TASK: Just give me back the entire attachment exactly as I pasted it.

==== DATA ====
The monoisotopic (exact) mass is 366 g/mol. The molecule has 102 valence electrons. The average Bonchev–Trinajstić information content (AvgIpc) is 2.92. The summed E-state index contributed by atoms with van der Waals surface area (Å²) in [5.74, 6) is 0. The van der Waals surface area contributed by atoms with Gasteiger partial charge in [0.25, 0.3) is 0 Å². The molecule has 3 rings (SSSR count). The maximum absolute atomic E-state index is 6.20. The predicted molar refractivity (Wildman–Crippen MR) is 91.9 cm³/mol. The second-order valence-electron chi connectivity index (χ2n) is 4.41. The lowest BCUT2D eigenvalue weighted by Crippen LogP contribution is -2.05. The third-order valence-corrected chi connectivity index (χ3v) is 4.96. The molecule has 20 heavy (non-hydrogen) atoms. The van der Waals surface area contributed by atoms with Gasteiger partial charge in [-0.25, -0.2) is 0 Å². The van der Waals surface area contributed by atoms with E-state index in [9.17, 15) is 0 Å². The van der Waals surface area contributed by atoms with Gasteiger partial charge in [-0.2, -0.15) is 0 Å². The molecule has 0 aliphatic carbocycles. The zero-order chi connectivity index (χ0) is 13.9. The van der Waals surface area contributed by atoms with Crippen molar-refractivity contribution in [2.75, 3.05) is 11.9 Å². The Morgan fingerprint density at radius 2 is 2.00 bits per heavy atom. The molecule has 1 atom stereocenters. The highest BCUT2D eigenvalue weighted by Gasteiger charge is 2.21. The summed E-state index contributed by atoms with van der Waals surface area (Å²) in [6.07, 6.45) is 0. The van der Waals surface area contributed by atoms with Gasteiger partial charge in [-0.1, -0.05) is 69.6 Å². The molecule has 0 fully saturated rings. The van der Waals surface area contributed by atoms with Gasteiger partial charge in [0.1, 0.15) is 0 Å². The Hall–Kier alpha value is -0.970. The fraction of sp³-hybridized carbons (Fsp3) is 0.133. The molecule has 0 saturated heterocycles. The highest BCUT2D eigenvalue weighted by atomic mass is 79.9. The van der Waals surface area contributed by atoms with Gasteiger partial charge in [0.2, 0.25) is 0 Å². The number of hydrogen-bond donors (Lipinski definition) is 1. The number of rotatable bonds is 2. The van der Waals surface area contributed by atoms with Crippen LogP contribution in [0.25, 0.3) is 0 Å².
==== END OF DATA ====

The monoisotopic (exact) mass is 366 g/mol. The molecule has 102 valence electrons. The average Bonchev–Trinajstić information content (AvgIpc) is 2.92. The summed E-state index contributed by atoms with van der Waals surface area (Å²) in [5.74, 6) is 0. The van der Waals surface area contributed by atoms with Gasteiger partial charge in [0.25, 0.3) is 0 Å². The molecule has 3 rings (SSSR count). The maximum absolute atomic E-state index is 6.20. The predicted molar refractivity (Wildman–Crippen MR) is 91.9 cm³/mol. The second-order valence-electron chi connectivity index (χ2n) is 4.41. The lowest BCUT2D eigenvalue weighted by Crippen LogP contribution is -2.05. The third-order valence-corrected chi connectivity index (χ3v) is 4.96. The molecule has 20 heavy (non-hydrogen) atoms. The van der Waals surface area contributed by atoms with Gasteiger partial charge in [-0.25, -0.2) is 0 Å². The van der Waals surface area contributed by atoms with E-state index in [9.17, 15) is 0 Å². The van der Waals surface area contributed by atoms with Gasteiger partial charge in [-0.2, -0.15) is 0 Å². The molecule has 0 aliphatic carbocycles. The zero-order chi connectivity index (χ0) is 13.9. The van der Waals surface area contributed by atoms with Crippen molar-refractivity contribution in [2.75, 3.05) is 11.9 Å². The Morgan fingerprint density at radius 2 is 2.00 bits per heavy atom. The molecule has 1 atom stereocenters. The highest BCUT2D eigenvalue weighted by Gasteiger charge is 2.21. The summed E-state index contributed by atoms with van der Waals surface area (Å²) in [6.07, 6.45) is 0. The van der Waals surface area contributed by atoms with Gasteiger partial charge in [-0.1, -0.05) is 69.6 Å². The molecule has 0 fully saturated rings. The van der Waals surface area contributed by atoms with Gasteiger partial charge in [0.1, 0.15) is 0 Å². The Hall–Kier alpha value is -0.970. The fraction of sp³-hybridized carbons (Fsp3) is 0.133. The molecule has 0 saturated heterocycles. The highest BCUT2D eigenvalue weighted by atomic mass is 79.9. The van der Waals surface area contributed by atoms with Gasteiger partial charge in [0.2, 0.25) is 0 Å². The number of hydrogen-bond donors (Lipinski definition) is 1. The number of rotatable bonds is 2. The van der Waals surface area contributed by atoms with Crippen LogP contribution in [0.25, 0.3) is 0 Å².